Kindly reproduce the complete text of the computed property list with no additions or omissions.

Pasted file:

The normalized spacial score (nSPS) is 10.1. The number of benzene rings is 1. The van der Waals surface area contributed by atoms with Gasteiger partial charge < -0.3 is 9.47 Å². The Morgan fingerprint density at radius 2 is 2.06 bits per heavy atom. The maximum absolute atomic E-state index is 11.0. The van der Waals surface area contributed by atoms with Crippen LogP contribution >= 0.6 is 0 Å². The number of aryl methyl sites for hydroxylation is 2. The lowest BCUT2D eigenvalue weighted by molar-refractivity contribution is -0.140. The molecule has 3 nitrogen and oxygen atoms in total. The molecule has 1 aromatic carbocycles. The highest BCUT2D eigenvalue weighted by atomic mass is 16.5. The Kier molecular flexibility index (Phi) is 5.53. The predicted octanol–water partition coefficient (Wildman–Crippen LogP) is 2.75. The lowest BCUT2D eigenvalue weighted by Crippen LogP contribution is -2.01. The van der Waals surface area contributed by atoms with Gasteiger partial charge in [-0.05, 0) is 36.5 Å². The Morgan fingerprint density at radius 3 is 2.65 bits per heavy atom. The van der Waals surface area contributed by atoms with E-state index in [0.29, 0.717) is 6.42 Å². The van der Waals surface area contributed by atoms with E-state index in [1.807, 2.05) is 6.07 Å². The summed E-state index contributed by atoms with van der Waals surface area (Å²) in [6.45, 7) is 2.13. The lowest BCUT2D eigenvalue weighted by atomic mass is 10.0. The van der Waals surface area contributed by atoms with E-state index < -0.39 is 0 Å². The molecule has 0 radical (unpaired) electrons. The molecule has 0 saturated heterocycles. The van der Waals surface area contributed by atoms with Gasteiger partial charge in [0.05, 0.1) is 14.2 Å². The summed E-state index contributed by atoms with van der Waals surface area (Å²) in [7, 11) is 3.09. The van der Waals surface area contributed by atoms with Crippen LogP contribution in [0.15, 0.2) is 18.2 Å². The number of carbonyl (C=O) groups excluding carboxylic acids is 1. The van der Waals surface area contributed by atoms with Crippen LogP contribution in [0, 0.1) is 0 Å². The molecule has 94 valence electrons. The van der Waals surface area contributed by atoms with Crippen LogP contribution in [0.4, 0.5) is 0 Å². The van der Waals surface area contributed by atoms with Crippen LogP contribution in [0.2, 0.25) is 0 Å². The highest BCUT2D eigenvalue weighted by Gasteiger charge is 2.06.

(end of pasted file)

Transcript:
The normalized spacial score (nSPS) is 10.1. The number of benzene rings is 1. The van der Waals surface area contributed by atoms with Gasteiger partial charge < -0.3 is 9.47 Å². The Morgan fingerprint density at radius 2 is 2.06 bits per heavy atom. The maximum absolute atomic E-state index is 11.0. The van der Waals surface area contributed by atoms with Crippen LogP contribution >= 0.6 is 0 Å². The number of aryl methyl sites for hydroxylation is 2. The lowest BCUT2D eigenvalue weighted by molar-refractivity contribution is -0.140. The molecule has 3 nitrogen and oxygen atoms in total. The molecule has 1 aromatic carbocycles. The highest BCUT2D eigenvalue weighted by atomic mass is 16.5. The Kier molecular flexibility index (Phi) is 5.53. The predicted octanol–water partition coefficient (Wildman–Crippen LogP) is 2.75. The lowest BCUT2D eigenvalue weighted by Crippen LogP contribution is -2.01. The van der Waals surface area contributed by atoms with Gasteiger partial charge in [-0.05, 0) is 36.5 Å². The Morgan fingerprint density at radius 3 is 2.65 bits per heavy atom. The van der Waals surface area contributed by atoms with E-state index in [0.29, 0.717) is 6.42 Å². The van der Waals surface area contributed by atoms with E-state index in [1.807, 2.05) is 6.07 Å². The summed E-state index contributed by atoms with van der Waals surface area (Å²) in [6.45, 7) is 2.13. The lowest BCUT2D eigenvalue weighted by atomic mass is 10.0. The van der Waals surface area contributed by atoms with E-state index < -0.39 is 0 Å². The molecule has 0 radical (unpaired) electrons. The molecule has 0 saturated heterocycles. The van der Waals surface area contributed by atoms with Gasteiger partial charge in [0.05, 0.1) is 14.2 Å². The summed E-state index contributed by atoms with van der Waals surface area (Å²) in [7, 11) is 3.09. The van der Waals surface area contributed by atoms with Crippen LogP contribution in [0.15, 0.2) is 18.2 Å². The number of carbonyl (C=O) groups excluding carboxylic acids is 1. The van der Waals surface area contributed by atoms with Crippen LogP contribution in [0, 0.1) is 0 Å². The molecule has 94 valence electrons. The van der Waals surface area contributed by atoms with Crippen LogP contribution in [0.4, 0.5) is 0 Å². The van der Waals surface area contributed by atoms with Crippen LogP contribution in [0.2, 0.25) is 0 Å². The highest BCUT2D eigenvalue weighted by Gasteiger charge is 2.06.